Malaysia Budget

Malaysia Budget: Growing fears of being hounded by the taxman

Malaysia's Prime Minister Najib Razak is also its Finance Minister.
Malaysia's Prime Minister Najib Razak is also its Finance Minister. PHOTO: REUTERS

PM Najib's spending pledge sparks concern that individuals, corporates will pay the price

Prime Minister Najib Razak's plan to boost spending by up to 7.5 per cent next year largely on populist measures may put a smile on the faces of Malaysian voters ahead of a general election due next year.

But there are concerns that to meet the government's ambitious revenue target, the taxman would be overzealous in chasing down individual and corporate taxpayers.

Income tax collection next year is expected to grow by 6.9 per cent to RM104.7 billion (S$34 billion), a jump of RM7 billion, according to the Finance Ministry's annual report. This is faster than the projected 5.2 per cent economic growth in 2018.

There is growing anecdotal evidence among the country's 2.3 million individuals who pay income tax pointing to a spike in audits and claims of unilateral blacklisting by the Inland Revenue Board, known by its Malay acronym LHDN.

Media reports in recent months also highlighted aggressive tax collection involving tens of millions of ringgit from major companies, including national utility Tenaga Nasional and Tan Sri Lee Kim Yew, the founder of property-and-hotel player Country Heights Holdings.

"(The tax projection) lends credence to the widespread discontent against LHDN for its heavy-handed tactics in squeezing substantially higher tax contributions from individuals and businesses. Some have even termed LHDN's tactics as 'tax terrorism' by demanding, with hardly any room for negotiation, backdated taxes of up to 10 years," said senior opposition lawmaker Tony Pua.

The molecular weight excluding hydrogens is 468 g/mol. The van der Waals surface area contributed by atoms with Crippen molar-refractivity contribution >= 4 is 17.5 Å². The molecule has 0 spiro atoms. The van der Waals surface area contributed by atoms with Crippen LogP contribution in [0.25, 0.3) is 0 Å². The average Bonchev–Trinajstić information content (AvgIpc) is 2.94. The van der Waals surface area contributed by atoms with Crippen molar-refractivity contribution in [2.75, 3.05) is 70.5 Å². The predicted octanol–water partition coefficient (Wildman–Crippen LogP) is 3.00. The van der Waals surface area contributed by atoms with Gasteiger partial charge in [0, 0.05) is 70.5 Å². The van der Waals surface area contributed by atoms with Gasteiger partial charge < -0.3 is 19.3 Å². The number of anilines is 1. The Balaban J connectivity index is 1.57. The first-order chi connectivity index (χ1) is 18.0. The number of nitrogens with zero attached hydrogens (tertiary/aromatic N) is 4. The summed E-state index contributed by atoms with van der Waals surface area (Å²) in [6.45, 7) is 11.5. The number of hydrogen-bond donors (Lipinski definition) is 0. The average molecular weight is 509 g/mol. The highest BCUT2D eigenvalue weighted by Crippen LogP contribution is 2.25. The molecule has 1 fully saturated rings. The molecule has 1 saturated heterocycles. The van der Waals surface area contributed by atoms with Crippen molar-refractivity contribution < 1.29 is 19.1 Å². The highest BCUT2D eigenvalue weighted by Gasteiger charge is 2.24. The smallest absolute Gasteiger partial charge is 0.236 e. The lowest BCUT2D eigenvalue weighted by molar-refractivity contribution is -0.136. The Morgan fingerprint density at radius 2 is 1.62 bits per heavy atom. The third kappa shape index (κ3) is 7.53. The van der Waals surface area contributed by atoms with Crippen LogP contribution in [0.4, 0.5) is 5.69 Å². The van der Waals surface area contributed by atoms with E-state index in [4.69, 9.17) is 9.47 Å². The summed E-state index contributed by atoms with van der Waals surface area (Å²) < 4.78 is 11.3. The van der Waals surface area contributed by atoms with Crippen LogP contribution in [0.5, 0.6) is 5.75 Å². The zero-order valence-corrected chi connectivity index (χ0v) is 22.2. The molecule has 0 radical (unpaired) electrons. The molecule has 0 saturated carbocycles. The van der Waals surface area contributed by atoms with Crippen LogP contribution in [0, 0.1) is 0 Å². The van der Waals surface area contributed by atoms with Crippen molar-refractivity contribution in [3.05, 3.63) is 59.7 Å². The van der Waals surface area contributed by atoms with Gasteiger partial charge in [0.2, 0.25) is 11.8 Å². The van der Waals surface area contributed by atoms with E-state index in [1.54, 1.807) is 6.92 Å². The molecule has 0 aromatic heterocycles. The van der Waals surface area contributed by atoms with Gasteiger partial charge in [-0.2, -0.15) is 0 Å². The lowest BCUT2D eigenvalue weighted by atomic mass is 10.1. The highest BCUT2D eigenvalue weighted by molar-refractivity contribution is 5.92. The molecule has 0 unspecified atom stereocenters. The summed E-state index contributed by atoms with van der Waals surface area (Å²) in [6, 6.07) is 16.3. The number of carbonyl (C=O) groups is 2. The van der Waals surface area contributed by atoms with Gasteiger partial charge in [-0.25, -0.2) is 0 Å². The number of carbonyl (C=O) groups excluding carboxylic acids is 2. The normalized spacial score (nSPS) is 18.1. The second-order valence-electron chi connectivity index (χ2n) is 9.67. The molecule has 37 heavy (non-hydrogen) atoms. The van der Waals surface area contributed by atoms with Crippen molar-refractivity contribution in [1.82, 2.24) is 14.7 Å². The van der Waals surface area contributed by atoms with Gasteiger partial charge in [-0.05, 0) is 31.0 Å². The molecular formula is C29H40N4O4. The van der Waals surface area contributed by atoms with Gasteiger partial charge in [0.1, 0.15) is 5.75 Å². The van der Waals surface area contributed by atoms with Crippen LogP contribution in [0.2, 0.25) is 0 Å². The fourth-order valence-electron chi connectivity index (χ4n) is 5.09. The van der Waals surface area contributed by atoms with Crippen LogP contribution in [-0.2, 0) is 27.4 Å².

Even the unpopular 6 per cent Goods and Services Tax is set to grow faster than next year's gross domestic product at 5.5 per cent, despite further exemptions announced in Budget 2018.

  • RM105b Estimated income tax collection next year, a rise of 6.9 per cent or RM7 billion.

    RM73b Additional tax that corporates are expected to pay in 2018, a 6.9 per cent increase.

This raises the question of whether the government will resort to denying refund claims for the value-added consumption tax.

The increase in tax collection undermines the assertion by Datuk Seri Najib, who is also Finance Minister, that a 2-percentage-point cut in tax for chargeable income of between RM20,000 and RM70,000 will put RM1.5 billion in disposable income back into the market.

This is due to the Finance Ministry projecting a rise next year of 7.1 per cent, or over RM2 billion, in individual income taxes from 2017. UOB Kay Hian's Malaysian head of research, Mr Vincent Khoo, noted that LHDN had already stepped up enforcement this year, and deemed the tax collection target for next year "challenging", because "2018 would have presumably less one-off benefits from the Inland Revenue's overdrive against errant taxpayers".

The Finance Ministry's own numbers seem to indicate that the taxman's appetite has spiked this year, with personal income tax collection soaring by 9.2 per cent to RM30.1 billion. Corporates are expected to pay 6.9 per cent more next year (RM72.5 billion), after a 6.6 per cent increase in 2017 (RM67.8 billion).

Mr Anand Chelliah, tax partner at Baker Tilly Malaysia and its Asia-Pacific leader, warned against over-aggressive measures, as business operations could be disrupted.

"The business community should not be negatively impacted, As it is, business owners have got enough challenges. What they don't need is over-regulation and overzealous collection efforts," he was reported as saying by The Edge Financial Daily.

A version of this article appeared in the print edition of The Straits Times on November 02, 2017, with the headline 'Growing fears of being hounded by the taxman'. Print Edition | Subscribe